Researchers studied the feasibility of using breath-analysis (pictured, stock image) to distinguish COVID-19 from other respiratory conditions, including influenza
United Kingdom (UK) scientists say a non-invasive breath test can identify people with coronavirus (COVID-19) within one minute. Their test uses ‘breath signatures’ to rapidly distinguish COVID-19 from other respiratory conditions such as asthma and influenza.
It identifies different chemical compounds or ‘biomarkers’ that become more abundant in the breath of people with COVID-19, but not people with these other respiratory conditions. Developed as part of a project called TOXI-Triage, the test is less invasive than the two leading tests for detecting COVID-19 – antigen detection and PCR – which involve swabs of bodily fluid.
The researchers said their method could improve the experience of taking a coronavirus test and ‘play a part in restarting the economy’. ‘Currently the two leading tests for COVID-19 – antigen detection and PCR – both utilise invasive means of taking samples,’ said Emma Brodrick at Cardiff-based diagnostics firm Imspex Group, which is collaborating on the research.
‘These can be uncomfortable for the patient and may discourage some from going to get a test they desperately need.’ Led by Loughborough University, the TOXI-Triage project was launched four years ago with the aim to determine the most effective ways to give medical and toxic assessments to the casualties of a chemical, biological, radioactive or nuclear event.
The team involved in the project repurposed some of the existing technology to design a COVID-19 breath test. As some of the main symptoms of COVID-19 are a continuous cough and breathing difficulties, it can be hard to identify whether people have the illness or are experiencing other respiratory conditions.
The team’s aim, therefore, was to identify the biomarkers present in the breath of someone affected by COVID-19 and distinguish those signatures from other respiratory tract infections. For trials of the technology, researchers recruited 98 patients in two locations – Edinburgh and Dortmund, Germany – of whom 31 were infected with coronavirus. The other patients had either asthma, chronic obstructive pulmonary disease, bacterial pneumonia or cardiac conditions.
From breath samples, the team identified significant increases in compounds in the breath of COVID-19 patients – aldehydes, including ethanal and octanal, as well as ketones (acetone and butanone). Exhaled concentrations of methanol, meanwhile, were lower in participants with COVID-19. The differences in all these chemical markers discriminated people with COVID-19 from the other respiratory conditions. Using breath tests, researchers differentiated patients with a COVID-19 diagnosis from a non-COVID-19 diagnosis with 80 per cent and 81.5 per cent accuracy in Edinburgh and Dortmund, respectively.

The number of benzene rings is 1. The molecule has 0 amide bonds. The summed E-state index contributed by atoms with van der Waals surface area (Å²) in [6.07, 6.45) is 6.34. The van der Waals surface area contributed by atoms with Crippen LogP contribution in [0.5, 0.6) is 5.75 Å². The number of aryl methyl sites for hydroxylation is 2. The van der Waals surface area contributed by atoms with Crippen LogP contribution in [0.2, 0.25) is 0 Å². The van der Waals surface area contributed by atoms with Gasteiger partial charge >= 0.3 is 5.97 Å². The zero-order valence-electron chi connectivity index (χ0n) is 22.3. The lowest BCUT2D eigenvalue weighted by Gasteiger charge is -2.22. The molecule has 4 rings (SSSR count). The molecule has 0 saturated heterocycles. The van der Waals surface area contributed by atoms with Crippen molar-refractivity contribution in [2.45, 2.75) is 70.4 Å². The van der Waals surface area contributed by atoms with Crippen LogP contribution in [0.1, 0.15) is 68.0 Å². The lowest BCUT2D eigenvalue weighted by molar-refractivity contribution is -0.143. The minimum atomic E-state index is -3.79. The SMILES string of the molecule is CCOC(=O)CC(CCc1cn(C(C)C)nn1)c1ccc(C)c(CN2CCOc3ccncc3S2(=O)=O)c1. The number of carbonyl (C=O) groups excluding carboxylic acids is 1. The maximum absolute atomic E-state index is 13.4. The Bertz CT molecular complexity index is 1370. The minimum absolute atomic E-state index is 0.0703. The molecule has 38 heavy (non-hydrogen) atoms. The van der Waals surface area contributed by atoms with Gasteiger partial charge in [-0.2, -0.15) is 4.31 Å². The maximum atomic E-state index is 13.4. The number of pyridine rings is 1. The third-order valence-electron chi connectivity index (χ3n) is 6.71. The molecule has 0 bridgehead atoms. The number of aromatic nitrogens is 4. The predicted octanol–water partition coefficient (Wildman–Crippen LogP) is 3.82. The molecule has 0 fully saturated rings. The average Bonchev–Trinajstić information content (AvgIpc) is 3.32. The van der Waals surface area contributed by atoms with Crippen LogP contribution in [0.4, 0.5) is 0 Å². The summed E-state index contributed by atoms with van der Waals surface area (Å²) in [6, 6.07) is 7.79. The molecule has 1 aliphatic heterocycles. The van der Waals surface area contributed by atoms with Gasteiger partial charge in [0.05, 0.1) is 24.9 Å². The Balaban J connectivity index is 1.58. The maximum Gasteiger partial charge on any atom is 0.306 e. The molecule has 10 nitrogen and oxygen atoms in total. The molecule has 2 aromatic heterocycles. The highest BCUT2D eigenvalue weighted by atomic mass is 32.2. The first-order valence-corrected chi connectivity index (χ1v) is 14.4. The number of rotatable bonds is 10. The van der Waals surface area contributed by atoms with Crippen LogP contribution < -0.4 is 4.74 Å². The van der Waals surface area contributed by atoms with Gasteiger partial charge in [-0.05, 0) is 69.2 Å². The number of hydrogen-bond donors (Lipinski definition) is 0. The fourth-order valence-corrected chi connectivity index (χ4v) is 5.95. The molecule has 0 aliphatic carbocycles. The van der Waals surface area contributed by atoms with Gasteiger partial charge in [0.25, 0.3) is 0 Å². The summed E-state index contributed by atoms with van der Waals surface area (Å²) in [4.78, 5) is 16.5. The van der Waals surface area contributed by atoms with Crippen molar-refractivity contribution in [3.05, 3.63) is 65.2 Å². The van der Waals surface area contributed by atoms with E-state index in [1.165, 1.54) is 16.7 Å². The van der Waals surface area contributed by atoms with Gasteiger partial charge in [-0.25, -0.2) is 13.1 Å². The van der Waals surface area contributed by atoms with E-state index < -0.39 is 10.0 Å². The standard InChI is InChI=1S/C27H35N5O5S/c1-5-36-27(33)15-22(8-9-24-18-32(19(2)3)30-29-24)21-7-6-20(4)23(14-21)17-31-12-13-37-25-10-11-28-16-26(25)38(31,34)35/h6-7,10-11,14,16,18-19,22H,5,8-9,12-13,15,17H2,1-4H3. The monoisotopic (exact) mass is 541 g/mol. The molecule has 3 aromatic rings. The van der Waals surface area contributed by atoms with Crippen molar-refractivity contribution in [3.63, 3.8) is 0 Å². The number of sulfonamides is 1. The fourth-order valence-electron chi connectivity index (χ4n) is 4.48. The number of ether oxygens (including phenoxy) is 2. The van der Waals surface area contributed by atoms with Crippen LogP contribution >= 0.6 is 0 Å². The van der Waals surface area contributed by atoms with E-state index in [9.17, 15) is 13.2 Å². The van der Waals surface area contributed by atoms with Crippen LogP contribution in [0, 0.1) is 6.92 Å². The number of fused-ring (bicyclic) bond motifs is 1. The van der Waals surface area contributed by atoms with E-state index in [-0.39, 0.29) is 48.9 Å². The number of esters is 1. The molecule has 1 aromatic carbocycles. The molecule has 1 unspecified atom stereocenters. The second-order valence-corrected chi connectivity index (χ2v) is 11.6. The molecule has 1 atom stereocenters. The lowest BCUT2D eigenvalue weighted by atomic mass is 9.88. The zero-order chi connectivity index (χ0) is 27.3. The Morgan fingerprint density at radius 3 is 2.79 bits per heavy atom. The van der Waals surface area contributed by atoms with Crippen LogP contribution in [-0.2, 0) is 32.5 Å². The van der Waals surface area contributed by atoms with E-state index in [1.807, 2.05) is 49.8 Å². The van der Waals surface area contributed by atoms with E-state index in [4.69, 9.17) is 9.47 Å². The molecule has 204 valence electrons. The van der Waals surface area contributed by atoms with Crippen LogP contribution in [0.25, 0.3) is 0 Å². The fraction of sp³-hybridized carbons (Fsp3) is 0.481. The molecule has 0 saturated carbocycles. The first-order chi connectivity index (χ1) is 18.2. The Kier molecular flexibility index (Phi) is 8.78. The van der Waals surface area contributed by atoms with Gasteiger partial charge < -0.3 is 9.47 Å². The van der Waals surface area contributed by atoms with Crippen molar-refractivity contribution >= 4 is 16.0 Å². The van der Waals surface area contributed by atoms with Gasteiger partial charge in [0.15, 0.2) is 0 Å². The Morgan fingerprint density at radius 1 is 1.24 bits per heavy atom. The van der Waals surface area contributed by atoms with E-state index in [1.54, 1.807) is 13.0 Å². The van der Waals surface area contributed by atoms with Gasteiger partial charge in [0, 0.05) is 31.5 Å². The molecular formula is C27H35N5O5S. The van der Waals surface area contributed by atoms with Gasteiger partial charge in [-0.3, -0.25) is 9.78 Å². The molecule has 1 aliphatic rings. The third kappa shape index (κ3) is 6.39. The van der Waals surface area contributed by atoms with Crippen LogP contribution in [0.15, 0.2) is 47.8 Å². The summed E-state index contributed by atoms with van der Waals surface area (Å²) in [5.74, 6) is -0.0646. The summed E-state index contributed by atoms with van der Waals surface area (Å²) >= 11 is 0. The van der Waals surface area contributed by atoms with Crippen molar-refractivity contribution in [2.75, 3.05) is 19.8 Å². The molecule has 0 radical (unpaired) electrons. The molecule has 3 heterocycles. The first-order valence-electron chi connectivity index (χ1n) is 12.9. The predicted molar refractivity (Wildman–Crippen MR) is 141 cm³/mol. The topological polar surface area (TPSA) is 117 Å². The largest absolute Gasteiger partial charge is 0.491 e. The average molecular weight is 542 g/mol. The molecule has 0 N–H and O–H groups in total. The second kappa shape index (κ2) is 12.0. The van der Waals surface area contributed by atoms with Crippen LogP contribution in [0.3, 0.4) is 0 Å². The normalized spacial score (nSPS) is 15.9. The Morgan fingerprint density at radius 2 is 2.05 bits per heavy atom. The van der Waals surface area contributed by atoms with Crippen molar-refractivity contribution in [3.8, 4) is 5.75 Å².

Scientists are hopeful the development and validation of their approach may allow rapid diagnosis of COVID-19 in the coming endemic flu seasons. Study author Paul Thomas at Loughborough University’s Department of Chemistry said the team is encouraged by the findings but added more data is required to develop the test.
‘If shown to be reliable, it offers the possibility for rapid identification or exclusion of COVID-19 in emergency departments or primary care that will protect healthcare staff, improve the management of patients and reduce the spread of COVID-19,’ he said. More data will help scientists continue to develop the test, while investor support will help scale manufacturing.
‘The Imspex Group is very pleased that our groundbreaking technology has delivered these exciting results,’ said Santi Dominguez, chief executive of the Imspex Group. ‘They offer the possibility not only to dramatically improve people’s experience of taking a Covid-19 test but also to play a part in restarting the economy through rapid screening of large numbers of people at airports and other transportation hubs, for example.’ The study has been published in The Lancet’s journal EclinicalMedicine.
Facts To Note:
PCR test: This COVID-19 test detects genetic material of the virus using a lab technique called polymerase chain reaction (PCR). Also called a molecular test, a health care worker collects fluid from a nasal or throat swab or from saliva.
Results may be available in minutes if analyzed onsite or a few days — or longer in locations with test processing delays — if sent to an outside lab. PCR tests are very accurate when properly performed by a health care professional, but the rapid test can miss some cases.
Antigen test: This test detects certain proteins in the virus. Using a nasal or throat swab to get a fluid sample, antigen tests can produce results in minutes. Because these tests are faster and less expensive than PCR tests, antigen tests may be more practical to use for large numbers of people.
A positive antigen test result is considered very accurate, but there’s an increased chance of false-negative results — meaning it’s possible to be infected with the virus but have a negative result. Depending on the situation, the doctor may recommend a PCR test to confirm a negative antigen test result.
Source: Mayo Clinic